A question about antibiotics and evolution...?
Antibiotics are medicines that are designed to kill disease-causing organisms, or pathogens. However, some pathogens evolve antibiotic resistance, where they gain traits that allow them to survive in the presence of antibiotics. The ability of bacteria to adapt to antibiotics so quickly has created a huge concern over whether antibiotics are being overused. What form of evolution is antibiotic resistance an example of, and why?
- Gray BoldLv 79 months agoFavorite Answer
Natural selection. Any cause that reduces reproductive success in a portion of a population potentially exerts evolutionary pressure, selective pressure or selection pressure, driving natural selection. Antibiotics increase selective pressure in bacterial populations, causing vulnerable bacteria to die; this increases the percentage of resistant bacteria which continue growing.Source(s): https://en.wikipedia.org/wiki/Evolutionary_pressur... https://en.wikipedia.org/wiki/Antimicrobial_resist...
- 9 months ago
Very good question, and I was very interested in reading the answers.
- MARKLv 79 months ago
It is natural selection.
- Anonymous9 months ago
Antibiotics are chemicals that bacteria evolved to kill one another. Antibiotics therefore occur naturally in nature, just not in the same quantity as humans can make them. Antibiotics kill all kinds of bacteria, including good ones indiscriminantiy, not just disease causing ones. The evolution of antibiotic resistance is the result of natural selection. The environment determines or "selects" which individual organisms survive based on their heritable traits. So, even though the environment is not a living thing or a supernatural being, it does "select" which individuals live and which do not. Survival is not guaranteed. If organisms fail to adapt then they will become extinct. For example, the Dead Sea is such a harsh environment (it is so salty) that no living organism can adapt and survive in it. The same is true of the molten lava inside a volcano.
Some bacteria just happens by chance to have mutations that allow them to survive, even though all other bacteria are killed. The survivors then are able to pass on the genes to future generations. If antibiotics continues to be used over and over again, then the only bacteria that can survive are those that are antibiotic resistant. No other genes matter much when that is the case. Because the abuse of antibiotics does not occur in nature, some people also use the term unnatural selection to describe the abuse of antibiotics.
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- Ted KLv 79 months ago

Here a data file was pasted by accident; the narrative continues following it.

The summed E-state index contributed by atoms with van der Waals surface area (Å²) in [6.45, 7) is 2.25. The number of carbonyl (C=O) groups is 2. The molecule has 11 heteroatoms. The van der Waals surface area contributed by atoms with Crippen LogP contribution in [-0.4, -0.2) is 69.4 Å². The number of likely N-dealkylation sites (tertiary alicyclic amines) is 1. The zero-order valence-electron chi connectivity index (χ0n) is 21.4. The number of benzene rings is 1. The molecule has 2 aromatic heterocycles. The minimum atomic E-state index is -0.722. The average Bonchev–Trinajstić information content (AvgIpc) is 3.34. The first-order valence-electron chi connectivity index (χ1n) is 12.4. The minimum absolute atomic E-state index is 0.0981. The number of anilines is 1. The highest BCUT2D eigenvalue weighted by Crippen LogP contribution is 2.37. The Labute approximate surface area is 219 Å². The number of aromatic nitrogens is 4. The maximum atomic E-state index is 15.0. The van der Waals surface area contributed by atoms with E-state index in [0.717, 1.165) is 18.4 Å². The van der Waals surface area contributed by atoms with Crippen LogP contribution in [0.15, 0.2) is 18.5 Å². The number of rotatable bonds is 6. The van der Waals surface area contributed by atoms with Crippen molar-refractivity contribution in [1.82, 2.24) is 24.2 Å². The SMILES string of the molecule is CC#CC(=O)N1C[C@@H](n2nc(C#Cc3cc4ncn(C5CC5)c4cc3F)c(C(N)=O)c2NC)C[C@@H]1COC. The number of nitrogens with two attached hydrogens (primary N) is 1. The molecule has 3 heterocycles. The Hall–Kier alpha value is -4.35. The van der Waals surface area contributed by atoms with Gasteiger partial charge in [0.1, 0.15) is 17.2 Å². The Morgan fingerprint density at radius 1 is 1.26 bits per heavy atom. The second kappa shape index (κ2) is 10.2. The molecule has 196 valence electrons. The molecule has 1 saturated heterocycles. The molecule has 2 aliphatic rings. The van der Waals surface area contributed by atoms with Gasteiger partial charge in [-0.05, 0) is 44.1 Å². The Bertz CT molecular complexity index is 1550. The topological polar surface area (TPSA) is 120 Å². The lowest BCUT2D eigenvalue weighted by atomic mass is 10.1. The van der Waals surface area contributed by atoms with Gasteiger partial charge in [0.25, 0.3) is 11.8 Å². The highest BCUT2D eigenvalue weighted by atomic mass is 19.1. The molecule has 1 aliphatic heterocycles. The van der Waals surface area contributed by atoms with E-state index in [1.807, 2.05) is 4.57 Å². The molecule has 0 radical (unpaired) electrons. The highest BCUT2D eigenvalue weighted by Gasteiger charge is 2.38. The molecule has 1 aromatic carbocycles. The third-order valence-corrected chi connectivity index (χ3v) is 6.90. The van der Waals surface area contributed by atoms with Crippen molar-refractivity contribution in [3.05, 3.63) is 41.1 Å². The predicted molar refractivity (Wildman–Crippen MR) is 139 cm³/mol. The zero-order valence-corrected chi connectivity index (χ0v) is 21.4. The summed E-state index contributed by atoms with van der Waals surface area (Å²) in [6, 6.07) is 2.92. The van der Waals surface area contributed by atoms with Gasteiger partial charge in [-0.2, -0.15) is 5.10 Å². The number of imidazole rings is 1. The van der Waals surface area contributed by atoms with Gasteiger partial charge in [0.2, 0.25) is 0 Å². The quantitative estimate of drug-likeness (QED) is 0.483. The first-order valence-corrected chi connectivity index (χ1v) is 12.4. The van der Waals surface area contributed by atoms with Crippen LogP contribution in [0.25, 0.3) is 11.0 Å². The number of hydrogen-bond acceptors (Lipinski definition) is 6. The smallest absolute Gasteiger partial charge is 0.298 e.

Development of antibiotic resistance in bacterial populations is an example of natural selection.
Bacteria have small "rings" of double-stranded DNA floating around (called plasmids) that are separate from, and which can replicate independently of the bacterial genome. Many of these plasmids contain genes which code for resistance to antibiotics. In any given population of bacteria, there is going to be variability both in the bacterial genomes and the resident plasmids. As long as the antibiotic in question is not present, then all individuals will be fine. And in fact, during bacterial "sex" (i.e. conjugation, which bacteria do all the time), some individuals which do not have any bacterial resistance may acquire it via transfer of plasmids from another one which does, during the conjugation process. So, you have a bunch of bugs, some of which happen to have resistance genes, and others which don't.
Now expose that population to the antibiotic. Those which don't carry the resistance gene will be killed, and become "extinct." Those which are resistant, survive. Now you have an "evolved" population, in which ALL bacteria are resistant to that antibiotic. That's classic natural selection.
- Dale-ELv 79 months ago
Natural selection is a vague observation that sees organisms adjusting to their environment.
The Galapagos turtles and Iguanas are famous examples.
- Anonymous9 months ago
What forms of evolution were you given in your class? I have seen different lists for different classes. It would be something along the lines of developmental gene changes. It could be convergent evolution too because bacteria of different evolutionary origins are developing similar traits (antibiotic resistance) as opposed to divergent evolution (when species have the same evolutionary ancestors that they diversified traits from).